The lower rooms are not part of the restaurant but can be visited with a guide. They offer views of the building's past through plate-glass windows. Graffiti left by Allied troops is still clearly visible in the surrounding woodwork. The red Italian marble fireplace remains damaged by Allied souvenir hunters, though this was later halted by signage posted that the building was U.S. government property, and damage to it was cause for disciplinary action.[22] Hitler's small study is now a storeroom for the cafeteria.

A trail leads above the Kehlsteinhaus towards the Mannlgrat ridge reaching from the Kehlstein to the summit of the Hoher Göll. The route, which is served by a Klettersteig, is regarded as the easiest to the top.[23]


See also[edit]


Informational notes

  1. ^ According to Dwight D. Eisenhower, Supreme Commander of U.S. forces in Europe, the 3rd Infantry Division was the first to take the town of Berchtesgaden; the "Eagle's Nest" is never mentioned.[14] General Maxwell D. Taylor, former Commanding General of the 101st Airborne Division, then attached to the XXI Corps, agreed.[15]


  1. ^ Tagesspiegel 1939.
  2. ^ a b c Joshua, Rick D. "Adolf Hitler and the Kehlsteinhaus". Das Kehlsteinhaus. Rick D. Joshua. Retrieved October 31, 2017.
  3. ^ "Adolf Hitler", Current Biography 1941, p384
  4. ^ a b c d e Wilson, James (January 13, 2014). Hitler's Alpine Headquarters. Pen and Sword. ISBN 978-1-4738-3187-2.
  5. ^ Norbert Eder. "The Eagle's Nest - Obersalzberg in Berchtesgaden". Archived from the original on July 29, 2017. Retrieved November 7, 2010.
  6. ^ "Kehlsteinhaus - Geschichte".
  7. ^ Wilson, James. Hitler's Alpine Headquarters.
  8. ^ "Gutshof & Teehaus".
  9. ^ "Kehlsteinhaus". Hitler Mountain. Archived from the original on April 17, 2010.
  10. ^ "Dokumentation Obersalzberg: Blowing up the ruins of the former Berghof". Archived from the original on May 3, 2009. Retrieved December 14, 2015.
  11. ^ "ROYAL AIR FORCE BOMBER COMMAND 1942-1945 (C 5247)". Imperial War Museums.
  12. ^ a b World War II: Race to Seize Berchtesgaden HistoryNet 12 June 2006
  13. ^ United States Army in World War II, Special Studies, Chronology 1941-1945 [1] "In U.S. Seventh Army's XV Corps area, 7th Inf of 3d Div, crossing into Austria, advances through Salzburg to Berchtesgaden without opposition".
  14. ^ Dwight D. Eisenhower, Crusade in Europe 418 (1948) (The exact quote from page 418 reads "On May 4 the 3d division of the same corps captured Berchtesgaden." The corps mentioned was the US XV Corps. The term "Eagle's Nest" is not in the quote nor the paragraph that mentions the capture of Berchtesgaden.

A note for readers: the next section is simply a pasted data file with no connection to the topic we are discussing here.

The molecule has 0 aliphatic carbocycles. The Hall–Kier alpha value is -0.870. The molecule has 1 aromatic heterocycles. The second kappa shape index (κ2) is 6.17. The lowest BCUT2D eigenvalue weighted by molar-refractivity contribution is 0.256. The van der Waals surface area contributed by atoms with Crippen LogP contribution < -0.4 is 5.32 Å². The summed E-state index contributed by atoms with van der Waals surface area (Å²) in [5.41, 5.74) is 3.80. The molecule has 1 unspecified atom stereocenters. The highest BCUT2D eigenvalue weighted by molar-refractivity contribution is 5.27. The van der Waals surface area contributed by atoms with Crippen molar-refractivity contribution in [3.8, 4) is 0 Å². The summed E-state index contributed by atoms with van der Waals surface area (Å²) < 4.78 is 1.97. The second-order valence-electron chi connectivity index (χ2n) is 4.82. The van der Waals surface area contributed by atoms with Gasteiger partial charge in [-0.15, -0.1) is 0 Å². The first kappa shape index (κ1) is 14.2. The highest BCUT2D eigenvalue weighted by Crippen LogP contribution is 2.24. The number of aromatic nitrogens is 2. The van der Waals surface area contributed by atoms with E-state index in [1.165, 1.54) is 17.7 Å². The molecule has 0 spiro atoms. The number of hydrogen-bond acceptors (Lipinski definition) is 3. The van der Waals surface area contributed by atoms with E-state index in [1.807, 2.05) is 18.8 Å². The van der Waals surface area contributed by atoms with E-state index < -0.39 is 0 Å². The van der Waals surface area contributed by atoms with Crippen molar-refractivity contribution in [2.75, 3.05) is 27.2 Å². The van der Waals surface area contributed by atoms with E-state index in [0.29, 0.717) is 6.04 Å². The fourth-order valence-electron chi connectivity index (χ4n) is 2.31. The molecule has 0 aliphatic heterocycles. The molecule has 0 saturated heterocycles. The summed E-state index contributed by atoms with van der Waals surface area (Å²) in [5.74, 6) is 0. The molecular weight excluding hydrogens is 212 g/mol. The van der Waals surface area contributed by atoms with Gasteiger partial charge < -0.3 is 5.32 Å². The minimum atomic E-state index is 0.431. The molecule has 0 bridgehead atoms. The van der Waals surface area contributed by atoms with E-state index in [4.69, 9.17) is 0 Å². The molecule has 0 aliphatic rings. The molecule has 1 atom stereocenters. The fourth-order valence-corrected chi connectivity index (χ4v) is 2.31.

15. ^ Maxwell D. Taylor, Swords and Plowshares 106 (1972) "3d Division units got into Berchtesgaden ahead of us on the afternoon of May 4"
  16. ^ Library of Congress: Veterans History Project: Interview with Herman Finnell: Herman Louis Finnell of the 3rd Division, 7th Regiment, Company I, stated that he and his ammo carrier, Pfc. Fungerburg, were the first to enter the Eagle's Nest, as well as the secret passages below the structure. Finnell stated that the hallway below the structure had rooms on either side filled with destroyed paintings, evening gowns, as well as destroyed medical equipment and a wine cellar.
  17. ^ Archived at Ghostarchive and the Wayback Machine: WTVC NewsChannel 9 (June 5, 2014), The Price of Freedom: World War II Veteran Herman Finnell, retrieved February 10, 2017
  18. ^ Video: Allies Sign Control Law For Germany,1945/06/14 (1945). Universal Newsreel. 1945. Retrieved February 20, 2012.
  19. ^ Georges Buis and Jean Lacouture, Les Fanfares perdues: Entretiens avec Jean Lacouture, Éditions du Seuil, 1975.
  20. ^ Magazine, Smithsonian; Kuta, Sarah. "Hitler's Watch Sells for $1.1 Million at Controversial Auction". Smithsonian Magazine. Retrieved August 10, 2022.
  21. ^ Mesquida, Evelyn (April 2010). La Nueve. Los españoles que liberaron París [The Nine. The Spaniards who liberated Paris] (in Spanish).
  22. ^ a b "Kehlsteinhaus".
  23. ^ "Mannlgrat : Climbing, Hiking & Mountaineering : SummitPost".
  24. ^ "Fireplace in the great hall of das Kehlsteinhaus aka the Eagle's Nest".

External links[edit]